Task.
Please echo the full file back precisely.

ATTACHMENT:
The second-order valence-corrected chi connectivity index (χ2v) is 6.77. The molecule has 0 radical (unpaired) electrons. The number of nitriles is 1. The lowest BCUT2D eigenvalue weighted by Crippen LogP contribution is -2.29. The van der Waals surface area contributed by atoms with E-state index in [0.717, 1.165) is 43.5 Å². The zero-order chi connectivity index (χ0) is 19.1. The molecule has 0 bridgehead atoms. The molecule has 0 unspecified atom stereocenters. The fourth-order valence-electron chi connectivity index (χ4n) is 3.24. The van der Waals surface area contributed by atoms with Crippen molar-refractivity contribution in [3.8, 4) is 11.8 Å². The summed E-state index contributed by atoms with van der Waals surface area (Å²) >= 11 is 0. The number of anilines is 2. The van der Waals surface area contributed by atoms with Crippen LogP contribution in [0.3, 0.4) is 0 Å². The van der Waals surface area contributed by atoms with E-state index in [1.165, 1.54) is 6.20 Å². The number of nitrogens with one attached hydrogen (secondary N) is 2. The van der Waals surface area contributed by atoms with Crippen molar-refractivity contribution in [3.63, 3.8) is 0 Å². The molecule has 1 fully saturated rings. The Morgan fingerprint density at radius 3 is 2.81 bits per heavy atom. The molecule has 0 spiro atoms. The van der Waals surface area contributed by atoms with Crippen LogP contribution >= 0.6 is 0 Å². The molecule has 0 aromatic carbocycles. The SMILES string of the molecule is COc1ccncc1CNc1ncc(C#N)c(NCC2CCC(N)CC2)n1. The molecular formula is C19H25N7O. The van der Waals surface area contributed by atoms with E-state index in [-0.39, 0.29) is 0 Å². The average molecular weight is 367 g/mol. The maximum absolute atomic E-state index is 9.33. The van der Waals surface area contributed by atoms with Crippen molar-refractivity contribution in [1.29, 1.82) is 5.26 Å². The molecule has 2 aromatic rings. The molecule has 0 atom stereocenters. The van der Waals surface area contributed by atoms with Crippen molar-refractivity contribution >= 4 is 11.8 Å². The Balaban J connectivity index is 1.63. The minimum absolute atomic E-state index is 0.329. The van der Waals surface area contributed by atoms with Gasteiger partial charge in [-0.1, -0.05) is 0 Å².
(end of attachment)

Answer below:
The second-order valence-corrected chi connectivity index (χ2v) is 6.77. The molecule has 0 radical (unpaired) electrons. The number of nitriles is 1. The lowest BCUT2D eigenvalue weighted by Crippen LogP contribution is -2.29. The van der Waals surface area contributed by atoms with E-state index in [0.717, 1.165) is 43.5 Å². The zero-order chi connectivity index (χ0) is 19.1. The molecule has 0 bridgehead atoms. The molecule has 0 unspecified atom stereocenters. The fourth-order valence-electron chi connectivity index (χ4n) is 3.24. The van der Waals surface area contributed by atoms with Crippen molar-refractivity contribution in [3.8, 4) is 11.8 Å². The summed E-state index contributed by atoms with van der Waals surface area (Å²) >= 11 is 0. The number of anilines is 2. The van der Waals surface area contributed by atoms with Crippen LogP contribution in [0.3, 0.4) is 0 Å². The van der Waals surface area contributed by atoms with E-state index in [1.165, 1.54) is 6.20 Å². The number of nitrogens with one attached hydrogen (secondary N) is 2. The van der Waals surface area contributed by atoms with Crippen molar-refractivity contribution in [3.63, 3.8) is 0 Å². The molecule has 1 fully saturated rings. The Morgan fingerprint density at radius 3 is 2.81 bits per heavy atom. The molecule has 0 spiro atoms. The van der Waals surface area contributed by atoms with Crippen LogP contribution >= 0.6 is 0 Å². The molecule has 0 aromatic carbocycles. The SMILES string of the molecule is COc1ccncc1CNc1ncc(C#N)c(NCC2CCC(N)CC2)n1. The molecular formula is C19H25N7O. The van der Waals surface area contributed by atoms with E-state index in [-0.39, 0.29) is 0 Å². The average molecular weight is 367 g/mol. The maximum absolute atomic E-state index is 9.33. The van der Waals surface area contributed by atoms with Crippen molar-refractivity contribution in [1.29, 1.82) is 5.26 Å². The molecule has 2 aromatic rings. The molecule has 0 atom stereocenters. The van der Waals surface area contributed by atoms with Crippen molar-refractivity contribution >= 4 is 11.8 Å². The Balaban J connectivity index is 1.63. The minimum absolute atomic E-state index is 0.329. The van der Waals surface area contributed by atoms with Gasteiger partial charge in [-0.1, -0.05) is 0 Å².